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Democracy vs. Autocracy

Comments / {{hitsCtrl.values.hits}} Views / Tuesday, 15 August 2017 00:03

Foreign Minister Ravi Karunanayake resigned. There were many arguments and debates over the issue. There were lot of opinions that the present Government failed miserably. They came into power pledging that the persons of the previous regime who were responsible for frauds will be punished but in the run a Senior Minister of the present regime had to sacrifice his portfolio on ethical grounds. The report of the commission on bond scam is yet to be issued.

Sri Lankan society traditionally is with high power distance, which means the way in which power is distributed and the extent to which the less powerful accept that power is distributed unequally. That was one of the underlying reasons why the people accepted the virtual kingship of the previous President. That status was deteriorated over the time due to autocratic governance style and corruption.

The present Government came into power pledging to establish democratic processes and punish for the corruption of the previous Government. There is a marked delay of apprehending those who were responsible for the corrupt practices of the previous regime. Moreover, there are allegations that even the present Government is corrupt. Therefore people are dissatisfied over the record of the Government in this line. 

Democratic processes are being established and people are dissatisfied about the existing brand of democracy. Some of them prefer autocracy against existing brand of democracy. We can approach this issue of democracy with the following example. 

At the presidential commission to investigate the bond scam, Additional Solicitor General Dappula De Livera (DL) alleged that Ravi Karunanayake (RK) was lying under oath.  Relevant questions and answers are given below as reported by the Sunday Times on 6 August:

DL: Do you know that this company GTL negotiated to purchase this agreement?

RK: How do I know, I am not in the company?

DL: Did your wife tell you?

RK: No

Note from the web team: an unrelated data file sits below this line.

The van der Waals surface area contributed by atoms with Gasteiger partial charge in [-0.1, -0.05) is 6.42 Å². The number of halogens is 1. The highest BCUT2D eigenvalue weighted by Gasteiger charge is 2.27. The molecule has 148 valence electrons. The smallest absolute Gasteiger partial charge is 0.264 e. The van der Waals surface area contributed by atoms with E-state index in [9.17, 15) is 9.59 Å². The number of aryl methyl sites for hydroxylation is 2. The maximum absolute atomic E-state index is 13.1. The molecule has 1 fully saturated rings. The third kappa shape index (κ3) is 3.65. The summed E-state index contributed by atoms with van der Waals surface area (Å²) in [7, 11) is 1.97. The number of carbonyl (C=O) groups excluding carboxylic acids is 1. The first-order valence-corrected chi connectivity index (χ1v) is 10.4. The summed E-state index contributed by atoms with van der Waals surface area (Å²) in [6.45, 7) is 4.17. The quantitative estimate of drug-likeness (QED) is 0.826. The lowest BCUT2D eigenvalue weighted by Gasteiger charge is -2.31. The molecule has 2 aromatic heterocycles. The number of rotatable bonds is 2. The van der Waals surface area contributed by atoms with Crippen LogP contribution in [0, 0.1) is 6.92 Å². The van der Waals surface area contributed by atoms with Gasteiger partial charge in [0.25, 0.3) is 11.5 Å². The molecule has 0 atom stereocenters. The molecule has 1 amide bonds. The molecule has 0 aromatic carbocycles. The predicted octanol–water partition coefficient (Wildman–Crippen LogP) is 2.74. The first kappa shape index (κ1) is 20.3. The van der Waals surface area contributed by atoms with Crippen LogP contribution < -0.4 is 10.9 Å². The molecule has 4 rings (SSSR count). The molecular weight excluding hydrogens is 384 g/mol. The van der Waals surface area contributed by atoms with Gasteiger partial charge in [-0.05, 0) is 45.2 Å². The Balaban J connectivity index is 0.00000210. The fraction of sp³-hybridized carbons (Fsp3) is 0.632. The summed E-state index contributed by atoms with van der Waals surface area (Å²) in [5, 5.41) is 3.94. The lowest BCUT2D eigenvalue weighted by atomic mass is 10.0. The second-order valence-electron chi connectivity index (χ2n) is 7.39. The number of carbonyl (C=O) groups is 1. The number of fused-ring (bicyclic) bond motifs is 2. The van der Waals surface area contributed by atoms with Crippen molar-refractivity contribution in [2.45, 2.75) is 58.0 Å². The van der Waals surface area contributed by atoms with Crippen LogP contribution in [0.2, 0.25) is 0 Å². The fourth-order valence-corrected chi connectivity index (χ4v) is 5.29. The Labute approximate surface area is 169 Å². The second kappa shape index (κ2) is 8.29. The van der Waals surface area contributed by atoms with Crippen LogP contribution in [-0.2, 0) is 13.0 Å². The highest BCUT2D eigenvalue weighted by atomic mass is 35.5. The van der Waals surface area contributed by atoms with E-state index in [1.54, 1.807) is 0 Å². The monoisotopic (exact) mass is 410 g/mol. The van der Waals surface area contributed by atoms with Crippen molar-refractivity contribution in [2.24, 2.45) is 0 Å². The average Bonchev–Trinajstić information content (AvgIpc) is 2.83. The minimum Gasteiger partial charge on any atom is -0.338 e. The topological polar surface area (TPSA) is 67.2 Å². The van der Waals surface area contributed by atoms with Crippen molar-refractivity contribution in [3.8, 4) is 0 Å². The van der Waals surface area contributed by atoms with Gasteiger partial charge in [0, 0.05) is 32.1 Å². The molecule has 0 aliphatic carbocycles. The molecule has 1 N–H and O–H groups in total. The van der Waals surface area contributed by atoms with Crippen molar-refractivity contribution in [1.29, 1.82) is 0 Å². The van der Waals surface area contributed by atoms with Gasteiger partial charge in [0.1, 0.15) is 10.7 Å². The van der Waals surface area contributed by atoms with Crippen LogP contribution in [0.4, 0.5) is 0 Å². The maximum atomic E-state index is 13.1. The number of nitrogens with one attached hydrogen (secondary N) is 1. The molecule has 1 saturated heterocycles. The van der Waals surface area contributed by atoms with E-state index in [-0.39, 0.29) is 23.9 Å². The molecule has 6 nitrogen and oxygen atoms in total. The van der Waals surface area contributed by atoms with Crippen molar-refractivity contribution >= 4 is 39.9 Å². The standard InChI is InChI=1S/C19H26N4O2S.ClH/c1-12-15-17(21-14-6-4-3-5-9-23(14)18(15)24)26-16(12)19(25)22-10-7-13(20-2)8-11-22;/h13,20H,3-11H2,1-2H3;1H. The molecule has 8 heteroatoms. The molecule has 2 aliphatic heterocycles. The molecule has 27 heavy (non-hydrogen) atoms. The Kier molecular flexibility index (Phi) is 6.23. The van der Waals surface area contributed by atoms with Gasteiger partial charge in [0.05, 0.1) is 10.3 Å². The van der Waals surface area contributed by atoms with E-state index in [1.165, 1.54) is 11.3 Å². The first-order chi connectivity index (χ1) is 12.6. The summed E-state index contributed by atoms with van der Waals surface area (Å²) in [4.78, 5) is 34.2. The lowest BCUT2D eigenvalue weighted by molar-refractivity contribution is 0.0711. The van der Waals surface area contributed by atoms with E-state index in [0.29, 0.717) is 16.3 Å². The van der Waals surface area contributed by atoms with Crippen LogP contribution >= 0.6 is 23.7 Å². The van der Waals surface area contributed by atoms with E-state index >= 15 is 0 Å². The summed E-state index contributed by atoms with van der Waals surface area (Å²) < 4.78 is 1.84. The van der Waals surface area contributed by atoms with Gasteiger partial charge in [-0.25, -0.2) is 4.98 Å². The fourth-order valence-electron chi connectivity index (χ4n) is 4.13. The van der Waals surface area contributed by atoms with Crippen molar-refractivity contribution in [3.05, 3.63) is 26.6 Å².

DL: Did they tell you? I am asking a simple question.

RK: Subsequently they told me they bought it.

DL: That was after.

RK: There is no necessity to tell me, because they are running the company. Not I.

DL: There is a limit to lying.

RK: I take offence on that, I am on oath, you are not on oath.

This certainly is a characteristic of a matured democracy. Looks like the Government officers said goodbye for good to the regime of kingship. Although there were criticisms of this behaviour of the officer, it is certainly commendable.  The credit should go the present Government unfortunately at its own expense since in the process ethical behaviour of a Senior Minister was questioned. 

There were questions from certain ministers and politicians how these 8,600 pages of data were retrieved from Arjun Aloysius’ mobile phone within two days. Explaining how this happened at the Commission, Additional Solicitor General Yasantha Kodagoda said: “Kodagoda can’t fabricate messages in Aloysius’ phone, and that has to be clarified, because some illiterate people are making false allegations, which only reflects the level of their literacy.” (Daily Mirror 12 August) 

We can compare the behaviour of the Attorney General’s Department under the previous regime with its present behaviour. Prime Minister Ranil Wickremesinghe mentioned the following at a recent speech: “Today there are so many investigations where ministers are brought before the Attorney General and questioned. Did this occur before? Those days the Attorney General was any acolyte of the President.” (Daily Mirror 7 August).